Monthly Archives: July 2009
In yet another analysis of the long-running Nurses Health Study, researchers have found that caffeine appears to have an impact on the production of different sex hormones in women.
By analyzing the survey data provided by over 1,200 women and pairing it with hormonal testing done on blood samples taken throughout the duration of the study, the folks at Harvard Medical School have been able to correlate a higher intake of caffeine to a decreased level of estrogen in premenopausal women in the latter half of their menstrual cycles. Similarly, in postmenopausal women, they tracked higher levels of sex hormone-binding globulin, which is known to decrease different levels of estrogen and testosterone in the system.
But what these discoveries portend is unclear; unrelated studies have previously linked high caffeine intake and high levels of estrogen and progesterone to ovarian and breast cancers in pre-menopausal women, but if caffeine is reducing the hormone levels in this group of women, then why would it be a possible carcinogen? The study's authors indicate that further research should be undertaken to make this relationship more clear.
We're really thrilled to have just inked a partnership with the US arm of Jura Capresso, which will allow us to begin selling refurbished models! Jura has excellent service and support, but runs their warranty and repair in-house, so we have never had the opportunity to take in Juras as trade-ins and then refurbish them for resale. And, honestly, these machines are so well built and perform so fantastically that we rarely, if ever, even get an offer!
Although we aren't refurbishing these ourselves, they are given a complete once-over by the Jura factory and come with a 1 year manufacturer warranty. The pricing is really awesome, too, so if you've been considering a Jura for awhile but haven't been able to get comfortable with the pricing, now might be the perfect opportunity to get into one of these machines.
Juras are our favorite superautomatics on the market and we highly recommend them!
Reminiscent of our days traipsing throughout the jungles of Costa Rica (soon to be repeated this September!), Seattle is experiencing a rather delicious heat wave. We love it! Although you'll hear grumbling from imports at bus stops and in drugstore lines, we think Northwest natives really love it when uncharacteristically cold or hot weather lays in for a spell.
It's already 80F at 9AM and it's supposed to climb up to 100F today...and while we're hanging out on our deck in a sarong, overlooking the city and cooling off with a tasty little concoction inspired by traditional Cuban coffee, we're pretending that we're lying on this beach instead!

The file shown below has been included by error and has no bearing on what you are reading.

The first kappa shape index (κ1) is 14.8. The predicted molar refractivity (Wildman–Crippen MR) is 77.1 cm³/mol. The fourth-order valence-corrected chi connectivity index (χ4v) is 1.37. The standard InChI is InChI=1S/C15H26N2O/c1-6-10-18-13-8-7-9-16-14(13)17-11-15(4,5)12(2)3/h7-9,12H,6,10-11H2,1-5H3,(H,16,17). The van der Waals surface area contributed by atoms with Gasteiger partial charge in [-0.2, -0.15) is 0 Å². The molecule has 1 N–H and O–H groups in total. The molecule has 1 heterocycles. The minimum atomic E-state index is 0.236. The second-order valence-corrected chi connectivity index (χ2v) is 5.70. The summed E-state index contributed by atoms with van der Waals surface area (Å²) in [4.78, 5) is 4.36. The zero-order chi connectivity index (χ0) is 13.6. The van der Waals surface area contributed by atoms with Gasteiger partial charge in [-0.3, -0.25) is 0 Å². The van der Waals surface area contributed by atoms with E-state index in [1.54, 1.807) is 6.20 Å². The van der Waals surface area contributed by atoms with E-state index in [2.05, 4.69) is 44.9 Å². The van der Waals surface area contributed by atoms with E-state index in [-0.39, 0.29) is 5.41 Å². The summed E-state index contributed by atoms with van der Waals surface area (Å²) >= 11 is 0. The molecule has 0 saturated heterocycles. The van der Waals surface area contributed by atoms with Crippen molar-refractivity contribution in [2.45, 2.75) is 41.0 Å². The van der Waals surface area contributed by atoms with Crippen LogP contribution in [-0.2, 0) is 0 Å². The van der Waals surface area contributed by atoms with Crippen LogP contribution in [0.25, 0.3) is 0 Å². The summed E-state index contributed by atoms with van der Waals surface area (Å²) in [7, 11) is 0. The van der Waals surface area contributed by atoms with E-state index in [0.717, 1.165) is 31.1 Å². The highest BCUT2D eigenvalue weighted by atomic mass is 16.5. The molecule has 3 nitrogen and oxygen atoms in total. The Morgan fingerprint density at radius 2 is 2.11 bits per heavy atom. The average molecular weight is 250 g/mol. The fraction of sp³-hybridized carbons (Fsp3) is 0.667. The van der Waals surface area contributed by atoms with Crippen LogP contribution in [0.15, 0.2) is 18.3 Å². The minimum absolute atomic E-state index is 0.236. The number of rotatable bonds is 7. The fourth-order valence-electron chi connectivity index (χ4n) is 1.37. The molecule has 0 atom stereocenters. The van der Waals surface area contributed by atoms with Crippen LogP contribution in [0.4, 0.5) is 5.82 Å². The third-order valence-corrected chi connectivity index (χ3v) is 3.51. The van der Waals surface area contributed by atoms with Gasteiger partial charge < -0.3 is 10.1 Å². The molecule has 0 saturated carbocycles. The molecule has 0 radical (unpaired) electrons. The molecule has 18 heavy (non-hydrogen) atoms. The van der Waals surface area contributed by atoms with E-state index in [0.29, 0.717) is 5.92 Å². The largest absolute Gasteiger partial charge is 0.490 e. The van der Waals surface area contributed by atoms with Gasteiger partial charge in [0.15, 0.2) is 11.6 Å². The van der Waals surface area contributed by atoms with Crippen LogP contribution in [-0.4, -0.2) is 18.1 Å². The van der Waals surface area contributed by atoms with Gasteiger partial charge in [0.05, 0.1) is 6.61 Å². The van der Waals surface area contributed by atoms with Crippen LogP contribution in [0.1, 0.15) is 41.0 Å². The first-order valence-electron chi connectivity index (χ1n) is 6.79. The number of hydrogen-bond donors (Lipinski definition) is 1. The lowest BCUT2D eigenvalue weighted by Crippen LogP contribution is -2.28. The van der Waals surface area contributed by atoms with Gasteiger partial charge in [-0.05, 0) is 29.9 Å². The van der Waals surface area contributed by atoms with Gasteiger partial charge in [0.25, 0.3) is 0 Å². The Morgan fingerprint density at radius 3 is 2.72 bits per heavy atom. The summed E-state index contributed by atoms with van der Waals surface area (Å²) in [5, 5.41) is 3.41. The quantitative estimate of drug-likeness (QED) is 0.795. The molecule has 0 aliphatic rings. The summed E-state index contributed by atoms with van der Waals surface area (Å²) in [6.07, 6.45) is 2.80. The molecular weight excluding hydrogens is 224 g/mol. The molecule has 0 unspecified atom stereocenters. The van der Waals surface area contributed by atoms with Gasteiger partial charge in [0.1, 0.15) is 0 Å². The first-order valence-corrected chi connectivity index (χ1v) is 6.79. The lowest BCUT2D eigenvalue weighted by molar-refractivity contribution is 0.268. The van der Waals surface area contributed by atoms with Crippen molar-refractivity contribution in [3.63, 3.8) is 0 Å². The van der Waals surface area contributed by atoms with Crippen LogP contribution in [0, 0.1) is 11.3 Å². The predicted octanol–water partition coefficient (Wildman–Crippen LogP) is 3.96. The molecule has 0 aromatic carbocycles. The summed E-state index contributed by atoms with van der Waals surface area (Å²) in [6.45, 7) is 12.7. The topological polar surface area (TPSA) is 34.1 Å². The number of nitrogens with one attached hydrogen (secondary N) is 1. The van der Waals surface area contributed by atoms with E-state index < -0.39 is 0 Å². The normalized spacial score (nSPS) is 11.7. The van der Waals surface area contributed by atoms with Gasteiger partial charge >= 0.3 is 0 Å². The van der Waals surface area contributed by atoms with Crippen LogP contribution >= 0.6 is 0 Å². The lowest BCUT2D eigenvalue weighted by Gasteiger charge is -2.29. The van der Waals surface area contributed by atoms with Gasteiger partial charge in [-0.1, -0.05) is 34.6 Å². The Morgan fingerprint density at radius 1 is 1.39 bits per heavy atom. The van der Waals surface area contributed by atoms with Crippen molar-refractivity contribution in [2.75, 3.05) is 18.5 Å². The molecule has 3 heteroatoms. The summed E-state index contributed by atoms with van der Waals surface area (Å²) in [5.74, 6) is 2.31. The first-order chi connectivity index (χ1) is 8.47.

We hope that, wherever you are, you're staying sweet and cool, too.
- 2 shots of espresso, ground a bit finer than usual (see below)
- 1 tablespoon sugar
- Crushed ice
- Freshly whipped vanilla cream (optional, for garnish)
- Grind your espresso a little bit finer than usual -- depending on the type of sugar you'll be using, you'll need to make up for the differences in texture/particle size. For example, if you're using a rough Turbinado sugar, you'll need to grind significantly finer in order to balance the larger sugar particle size and produce a good extraction. Alternately, if you're using a very fine baker's sugar, you may not need to change your grind much at all.
- Mix enough ground espresso for 2 shots with 1 tablespoon of sugar, making sure to thoroughly combine.
- Load the espresso and sugar mixture into your portafilter, tamp and prep as usual.
- Fill two shot glasses or espresso cups with the crushed ice, just below the rim.
- Pull the espresso directly over the crushed ice.
- Serve! You could make this a dessert item by adding a little dollop of freshly whipped vanilla cream to the top of the shot, effectively producing a chilled con panna concoction.
While we might find caffeine in myriad weight loss treatments -- from wraps in the spa to popping pills to colonics (ouch!) -- there is not a ton of reliable evidence that indicates it really is an effective method of weight management or loss. In fact, according to the Mayo Clinic's nutritionist Catherine Zeratsky, many of the studies that have been performed on how caffeine impacts metabolism have been with animals or of a quality that didn't create statistically viable evidence. In fact, studies involving decaffeinated coffee also showed some positive impact on weight loss, suggesting that something other than caffeine in coffee contributes to losing weight.
However, some of us have had anecdotal experiences with caffeine helping us lose weight, and Zeratsky says that effect could be attributed to appetite suppression, calorie burning or water loss. Keep in mind, however, that if you're drinking your triple grande breve frappuccino, there ain't no amount of caffeine that will balance that excess in caloric intake!
With Portland's Stumptown representing strongly for the West Coast and Durham's Counter Culture keeping it real for the East Coast, Chicago's Intelligentsia brings up the middle, melding it all together and offering a similar brand of java-love to folks in the Midwest and beyond. These three companies feature multi-city locations, direct trade values and a commitment to both the art and science of great coffee -- to paraphrase Intelligentsia's David Latourell, it's about consciousness.
Flavorwire recently sat down with Latourell to discuss Intelligenstia, what it's about, what the contemporary coffee movement is focused on and what's next. We loved his references to slowing down and understanding what you're ingesting, what you're taking in and why. Sure, a lot of us drink coffee for its caffeine perks, but it's more than that to a lot of people around the world and it's good for us to take a step back and appreciate that. We recommend reading the interview -- which also includes Latourell's tips for finding great coffee and great cafes.